U.S. banks slow bond market liquidity deployment as deposits fall in second quarter

Even in the face of higher interest rates, banks were reluctant to invest cash in the bond market in the second quarter of 2022 as deposits declined over the period.

Banking stocks fell 1.8% from the prior quarter as excess cash declined over the period, with loans up 3.7% from the related quarter and deposits down 1.9%. %. As a result, bonds fell to 25.9% of assets from 26.1% in the previous quarter, according to data from S&P Global Market Intelligence.

Bank investment slows as liquidity pressures emerge

Banks stepped up bond-buying activity after the onset of the pandemic as government stimulus measures and accommodative fiscal policy left them awash with deposits. But banks deployed less liquidity in the bond market in the second quarter as high inflation and the Federal Reserve’s efforts to control it through tighter monetary policy began to put some pressure on liquidity.

The Fed raised short-term rates an additional 175 basis points in the second quarter through a series of rate hikes in April, May and June and began shrinking its balance sheet at the end of the period. The central bank raised the target federal funds rate by 75 basis points in July, and federal funds futures suggest another 75 basis point hike is in sight at its September 21 meeting.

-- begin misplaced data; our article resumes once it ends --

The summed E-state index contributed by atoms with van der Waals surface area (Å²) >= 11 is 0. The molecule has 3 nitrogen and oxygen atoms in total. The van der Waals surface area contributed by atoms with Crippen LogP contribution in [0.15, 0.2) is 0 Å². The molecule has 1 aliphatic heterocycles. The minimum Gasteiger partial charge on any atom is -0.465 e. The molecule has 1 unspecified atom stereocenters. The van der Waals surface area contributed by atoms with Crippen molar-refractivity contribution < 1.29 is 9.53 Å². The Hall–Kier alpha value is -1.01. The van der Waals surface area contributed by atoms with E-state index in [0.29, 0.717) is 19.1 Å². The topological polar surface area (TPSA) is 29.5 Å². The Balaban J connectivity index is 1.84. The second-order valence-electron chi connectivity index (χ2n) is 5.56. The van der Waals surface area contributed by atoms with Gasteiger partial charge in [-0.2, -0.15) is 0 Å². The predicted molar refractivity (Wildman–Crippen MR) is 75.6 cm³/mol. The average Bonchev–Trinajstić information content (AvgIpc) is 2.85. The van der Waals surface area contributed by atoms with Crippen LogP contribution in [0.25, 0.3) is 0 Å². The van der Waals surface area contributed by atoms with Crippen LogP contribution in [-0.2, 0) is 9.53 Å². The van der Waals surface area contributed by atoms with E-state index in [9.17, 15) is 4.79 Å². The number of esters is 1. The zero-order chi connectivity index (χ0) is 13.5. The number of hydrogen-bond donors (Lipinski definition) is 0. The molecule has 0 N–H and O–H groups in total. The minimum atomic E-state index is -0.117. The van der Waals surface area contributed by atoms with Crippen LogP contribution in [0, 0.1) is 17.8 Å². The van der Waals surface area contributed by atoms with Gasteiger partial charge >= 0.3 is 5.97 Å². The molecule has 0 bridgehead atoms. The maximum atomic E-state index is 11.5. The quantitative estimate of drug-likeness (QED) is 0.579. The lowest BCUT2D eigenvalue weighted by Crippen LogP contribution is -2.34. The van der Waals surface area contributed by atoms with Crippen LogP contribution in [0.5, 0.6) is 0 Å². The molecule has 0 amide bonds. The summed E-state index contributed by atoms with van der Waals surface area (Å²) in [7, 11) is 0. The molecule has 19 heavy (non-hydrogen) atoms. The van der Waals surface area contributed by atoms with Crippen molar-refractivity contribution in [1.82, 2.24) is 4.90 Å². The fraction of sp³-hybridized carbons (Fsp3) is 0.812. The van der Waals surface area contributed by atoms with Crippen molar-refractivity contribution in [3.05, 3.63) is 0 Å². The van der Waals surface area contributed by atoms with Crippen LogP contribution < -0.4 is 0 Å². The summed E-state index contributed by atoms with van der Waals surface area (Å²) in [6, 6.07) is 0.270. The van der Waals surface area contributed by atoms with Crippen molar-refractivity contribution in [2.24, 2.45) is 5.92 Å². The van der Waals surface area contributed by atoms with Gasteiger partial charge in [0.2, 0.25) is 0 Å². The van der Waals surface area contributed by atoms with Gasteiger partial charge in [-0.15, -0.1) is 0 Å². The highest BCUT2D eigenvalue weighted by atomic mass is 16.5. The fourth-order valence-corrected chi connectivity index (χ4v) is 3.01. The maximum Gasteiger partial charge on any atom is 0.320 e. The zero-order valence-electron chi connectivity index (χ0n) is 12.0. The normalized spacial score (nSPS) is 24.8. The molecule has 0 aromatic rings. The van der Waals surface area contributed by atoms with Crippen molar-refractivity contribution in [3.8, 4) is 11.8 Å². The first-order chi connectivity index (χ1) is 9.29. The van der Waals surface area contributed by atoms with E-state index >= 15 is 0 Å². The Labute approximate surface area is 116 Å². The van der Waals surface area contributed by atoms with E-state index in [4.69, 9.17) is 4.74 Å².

Medium and long-term rates followed the rate hikes, with average 2-year, 3-year and 5-year Treasury bond yields rising more than 110 basis points in the second quarter compared to the first quarter. These yields continued to rise in the third quarter.

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Banks continued to allocate less cash to the long end of the yield curve in the second quarter, recognizing that the value of these securities could come under greater pressure as rates rise. Bonds expected to be repriced or mature in more than 15 years almost fell to 33.8% of securities held by banks in the second quarter, from 34.6% in the previous quarter and 36.2% a year ago. year.

Banks are deploying more cash into shorter-term investments

While total holdings declined in the second quarter, banks continued to increase their exposure to the front end of the yield curve over the period. Securities scheduled to mature or reprice in less than three years rose 2.5% in the second quarter from the prior period. As positions increased, shorter-term securities rose to 23.4% of total securities, from 22.4% in the prior quarter.

Rate hikes put pressure on the values ​​of many bonds held by banks in the second quarter, weighing on tangible book values. Short-term and intermediate rates have risen since the end of the second quarter and many banks have chosen to invest more funds in short-term securities to avoid this pressure and maintain access to these funds earlier in the event of a crisis. accelerating pressure on liquidity.

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